Professor Shallit is interested in the interplay between number theory, algebra, logic, discrete mathematics and the theory of computation. Most of his recent work focuses on combinatorics on words and automata theory, especially on decision procedures.
Combinatorics on words is the study of properties of strings of symbols. A common theme is avoidability properties, such as, does there exist an infinite string on three symbols that avoids squares, that is, all subwords of the form xx, where x is a string?
Automata theory studies the properties of simple models of computation. There one of the themes is state complexity: the smallest number of states required to accept certain languages.
Another one of his interests is algorithmic number theory (the design and analysis of integer factorization and primality testing).
Finally, Professor Shallit has also written on subjects as diverse as computer graphics, history of mathematics and computer science, and science versus pseudoscience.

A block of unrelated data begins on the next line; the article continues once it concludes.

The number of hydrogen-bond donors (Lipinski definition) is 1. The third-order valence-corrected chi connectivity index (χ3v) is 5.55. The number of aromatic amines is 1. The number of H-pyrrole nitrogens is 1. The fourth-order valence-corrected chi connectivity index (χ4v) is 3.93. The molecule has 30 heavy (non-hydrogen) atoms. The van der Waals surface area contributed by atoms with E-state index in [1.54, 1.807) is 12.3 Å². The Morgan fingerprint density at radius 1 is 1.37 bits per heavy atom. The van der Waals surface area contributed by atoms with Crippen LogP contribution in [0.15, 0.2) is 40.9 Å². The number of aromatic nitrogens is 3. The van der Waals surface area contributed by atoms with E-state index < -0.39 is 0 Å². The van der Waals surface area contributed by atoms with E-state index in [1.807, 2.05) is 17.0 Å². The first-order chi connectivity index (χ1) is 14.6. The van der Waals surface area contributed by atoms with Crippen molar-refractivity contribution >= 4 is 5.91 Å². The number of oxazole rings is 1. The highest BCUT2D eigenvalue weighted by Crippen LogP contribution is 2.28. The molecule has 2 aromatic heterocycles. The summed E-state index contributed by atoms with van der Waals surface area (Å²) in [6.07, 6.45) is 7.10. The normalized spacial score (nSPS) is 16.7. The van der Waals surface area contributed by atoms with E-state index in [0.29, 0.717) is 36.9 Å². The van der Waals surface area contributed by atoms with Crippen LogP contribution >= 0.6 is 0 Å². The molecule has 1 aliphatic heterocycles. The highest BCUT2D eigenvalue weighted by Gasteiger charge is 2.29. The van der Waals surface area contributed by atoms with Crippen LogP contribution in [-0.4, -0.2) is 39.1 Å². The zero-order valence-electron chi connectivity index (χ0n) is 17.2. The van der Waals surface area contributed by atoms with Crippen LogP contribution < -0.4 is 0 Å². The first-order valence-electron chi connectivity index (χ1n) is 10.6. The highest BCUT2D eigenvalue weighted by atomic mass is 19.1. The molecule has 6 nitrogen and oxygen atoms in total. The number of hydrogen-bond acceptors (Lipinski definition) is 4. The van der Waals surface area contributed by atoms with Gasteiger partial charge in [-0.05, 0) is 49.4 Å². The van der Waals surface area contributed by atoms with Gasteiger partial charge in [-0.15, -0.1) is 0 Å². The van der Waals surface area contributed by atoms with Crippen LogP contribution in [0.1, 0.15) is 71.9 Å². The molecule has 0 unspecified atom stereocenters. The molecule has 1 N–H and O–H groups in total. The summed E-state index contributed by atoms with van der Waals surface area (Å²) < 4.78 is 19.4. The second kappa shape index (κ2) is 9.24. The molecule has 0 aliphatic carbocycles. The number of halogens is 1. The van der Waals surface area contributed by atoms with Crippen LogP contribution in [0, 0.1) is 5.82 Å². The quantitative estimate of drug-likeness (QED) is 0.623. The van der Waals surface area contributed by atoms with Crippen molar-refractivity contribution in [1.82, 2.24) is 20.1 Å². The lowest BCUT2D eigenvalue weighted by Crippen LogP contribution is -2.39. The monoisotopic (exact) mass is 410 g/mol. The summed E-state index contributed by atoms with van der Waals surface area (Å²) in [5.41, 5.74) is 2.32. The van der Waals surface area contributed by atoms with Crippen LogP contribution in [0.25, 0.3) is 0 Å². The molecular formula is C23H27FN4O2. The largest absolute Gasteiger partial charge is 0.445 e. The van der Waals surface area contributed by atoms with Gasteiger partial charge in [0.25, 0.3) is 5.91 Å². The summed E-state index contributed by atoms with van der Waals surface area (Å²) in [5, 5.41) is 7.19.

Degrees and awards
AB Math (Princeton), PhD (California, Berkeley)
Marsland Faculty Fellow (2010-2013); ACM Distinguished Scientist (2008); Outstanding Performance Award, University of Waterloo (2006, 2014); Faculty of Mathematics Fellow, University of Waterloo (2004-2006)
Foreign member, Finnish Academy of Science and Letters, Elected 2020
Industrial and sabbatical experience
Professor Shallit spent his most recent sabbatical (2009-2010) at MIT, where he worked on several book projects.
J. Borwein, A. van der Poorten, J. Shallit, and W. Zudilin, Neverending Fractions, Cambridge University Press, 2014.
J. Shallit, Decidability and enumeration for automatic sequences: a survey, in A. A. Bulatov and A. M. Shur, eds., CSR 2013, LNCS 7913, Springer, 2013, pp. 49-63.
Luke Schaeffer and Jeffrey Shallit, The critical exponent is computable for automatic sequences, Int. J. Found. Comput. Sci. 23 (2012), 1611-1626.
J. Shallit. A Second Course in Formal Languages and Automata Theory. Cambridge University Press, 2009.
J.-P. Allouche and J. Shallit. Automatic Sequences: Theory, Applications, Generalizations. Cambridge University Press, 2003.
E. Bach and J. Shallit. Algorithmic Number Theory, Vol. 1, Efficient Algorithms, MIT Press, 1996.